The Treaty of Westphalia of 24 October 1648, ending the Thirty Years' War, made the granting of permission for Jews to settle subject to the decision of the landowners. The provisions of the treaty also applied to Upper Silesia. Thanks to this change, the first Jews settled in Miejsce around 1657.

In 1737, 6 Jewish families lived in Miejsce. Their names are known and are as follows: Arie, Beniamin Cassriel, Loebel Eibenitz, Jakob Deutsch Eibenitz, Lazarus Alexander and Salomon Pinkus.

During the First Silesian War in 1742, most of Silesia came under the rule of the Kingdom of Prussia (with the exception of Cieszyn Silesia and the Duchy of Troppau). In 1757, 26 Jews lived in Miejsce (13% of the total population). At that time, the Jewish community employed a person, described in sources as Schulbedienter, responsible for the religious education of children. In 1771 or 1772, a Jewish cemetery was founded.

On August 8, 1781, King Frederick II of Prussia issued an edict ordering the Jews to leave the Upper Silesian villages, go to the cities and take up trade. He made exceptions only for four villages: Langendorf (Wielowieś), Czieschowa (Cieszowa), Kraskau (Kraskowa) and Städtel, erroneously regarded as Sośnicowice - in fact, the thing was about Miejsce.

Around 1780, with the permission of the Kotulinski family, a wooden synagogue was built in Miejsce. In 1782, 33 Jewish families (145 people) lived in the village, a year later - 155 Jews, and in 1785 - there were 25 Jewish families.

In 1845, the Jewish community in Miejsce ran its own school, which employed a teacher. At that time, 241 Jews lived there (30% of the total population). In the first half of the 19th century, the community had its only rabbi named David Laqueur. Also teachers: Lazarus Samuel Goldstein, Joseph Rund, Feibisch Bendan and Joachim Cohn, as well as ritual slaughterers: David Nachschoen and David Spiegel, were employed.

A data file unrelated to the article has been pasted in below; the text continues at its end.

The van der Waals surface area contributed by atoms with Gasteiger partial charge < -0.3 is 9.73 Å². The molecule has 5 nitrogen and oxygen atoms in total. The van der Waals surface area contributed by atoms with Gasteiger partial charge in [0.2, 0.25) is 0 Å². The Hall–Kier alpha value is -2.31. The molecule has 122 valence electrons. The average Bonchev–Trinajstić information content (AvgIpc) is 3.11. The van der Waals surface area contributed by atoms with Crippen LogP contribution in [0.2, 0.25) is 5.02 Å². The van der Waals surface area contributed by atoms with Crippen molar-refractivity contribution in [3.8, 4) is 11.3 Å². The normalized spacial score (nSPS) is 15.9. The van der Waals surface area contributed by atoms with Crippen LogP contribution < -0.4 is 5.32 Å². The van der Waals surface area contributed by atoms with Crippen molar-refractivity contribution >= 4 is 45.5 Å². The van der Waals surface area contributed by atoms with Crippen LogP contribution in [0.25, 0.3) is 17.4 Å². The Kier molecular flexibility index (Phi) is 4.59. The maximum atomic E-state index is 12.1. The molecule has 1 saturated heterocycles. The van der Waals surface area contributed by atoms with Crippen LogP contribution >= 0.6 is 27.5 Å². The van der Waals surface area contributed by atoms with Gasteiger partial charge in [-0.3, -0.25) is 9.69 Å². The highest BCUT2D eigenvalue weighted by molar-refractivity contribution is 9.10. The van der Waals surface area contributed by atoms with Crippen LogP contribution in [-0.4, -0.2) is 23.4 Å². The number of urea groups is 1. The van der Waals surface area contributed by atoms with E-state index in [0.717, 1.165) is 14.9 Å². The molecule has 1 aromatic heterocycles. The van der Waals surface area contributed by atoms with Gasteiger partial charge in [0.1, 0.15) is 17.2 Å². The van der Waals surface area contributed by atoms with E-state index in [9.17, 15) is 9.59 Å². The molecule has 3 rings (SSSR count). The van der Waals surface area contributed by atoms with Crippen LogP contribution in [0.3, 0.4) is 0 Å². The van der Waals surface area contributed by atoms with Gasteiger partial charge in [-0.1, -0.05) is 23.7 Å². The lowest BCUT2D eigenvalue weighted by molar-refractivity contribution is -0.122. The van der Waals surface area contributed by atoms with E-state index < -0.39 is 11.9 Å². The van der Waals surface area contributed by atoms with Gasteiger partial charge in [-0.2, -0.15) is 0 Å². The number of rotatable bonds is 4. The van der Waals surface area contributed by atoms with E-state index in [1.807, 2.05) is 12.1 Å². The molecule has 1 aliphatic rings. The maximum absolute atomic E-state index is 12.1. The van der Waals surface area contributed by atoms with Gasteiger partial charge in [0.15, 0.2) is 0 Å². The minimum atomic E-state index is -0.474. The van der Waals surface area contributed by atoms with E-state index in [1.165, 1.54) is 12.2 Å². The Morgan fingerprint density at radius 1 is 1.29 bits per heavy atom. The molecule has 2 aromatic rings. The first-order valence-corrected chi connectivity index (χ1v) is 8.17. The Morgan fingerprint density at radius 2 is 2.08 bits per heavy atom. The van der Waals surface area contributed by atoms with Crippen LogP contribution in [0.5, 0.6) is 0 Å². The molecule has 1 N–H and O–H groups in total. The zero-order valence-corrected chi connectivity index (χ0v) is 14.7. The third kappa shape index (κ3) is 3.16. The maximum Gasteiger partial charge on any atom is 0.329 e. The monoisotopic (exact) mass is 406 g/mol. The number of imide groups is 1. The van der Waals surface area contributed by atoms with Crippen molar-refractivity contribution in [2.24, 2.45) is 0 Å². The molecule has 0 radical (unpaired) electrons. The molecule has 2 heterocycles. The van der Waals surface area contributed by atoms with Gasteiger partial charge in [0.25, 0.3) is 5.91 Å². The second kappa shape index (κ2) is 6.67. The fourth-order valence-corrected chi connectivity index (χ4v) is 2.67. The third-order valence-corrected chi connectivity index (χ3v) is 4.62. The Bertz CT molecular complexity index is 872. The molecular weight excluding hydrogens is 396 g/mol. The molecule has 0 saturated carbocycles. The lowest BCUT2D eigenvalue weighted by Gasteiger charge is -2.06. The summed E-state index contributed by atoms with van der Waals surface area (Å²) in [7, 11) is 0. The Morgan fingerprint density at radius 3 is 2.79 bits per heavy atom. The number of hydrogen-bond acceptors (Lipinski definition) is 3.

A change in Prussian legislation allowed Jews to leave Miejsce freely and move to better developed cities in Germany. In 1860, the local community became a branch of the Jewish community in Namysłów. As a result of the progressive migration, in 1862 only 27 Jews remained in Miejsce.

At the turn of the 19th and 20th centuries, most of the local Jews emigrated to the West. In 1904, only 10 Jews lived in the village. At the beginning of the 20th century, the local Jewish community was formally dissolved.

After the rebirth of the Polish state in 1918, the village became part of Germany. In 1925, 10 Jews still lived here.

Bibliography

  • Borkowski M., Kirmiel A., Włodarczyk T, Śladami Żydów: Dolny Śląsk, Opolszczyzna, Ziemia Lubuska, Warszawa 2008.
  • Gwóźdź K., Żydzi w okresie Habsburgów, [in:] Historia Tarnowskich Gór, ed. J. Drabina, Tarnowskie Góry 2000.
  • Knie J.G., Alphabetisch statistisch, topographische Uebersicht der Dorfer, Flecken, Stadte und anderes Orte der Konigl. Preuss. Provinz Schlesien, Breslau 1845.
  • Jaworski W., Żydzi w województwie śląskim w okresie międzywojennym, Katowice 1991.
  • Ziviera E., Rozwój osadnictwa żydowskiego na Górnym Śląsku, „Zeszyty Gliwickie” 2002vol. 30.
  • Knie J.G., Alphabetisch statistisch, topographische Uebersicht der Dorfer, Flecken, Stadte und anderes Orte der Konigl. Preuss. Provinz Schlesien, Breslau 1845.

 

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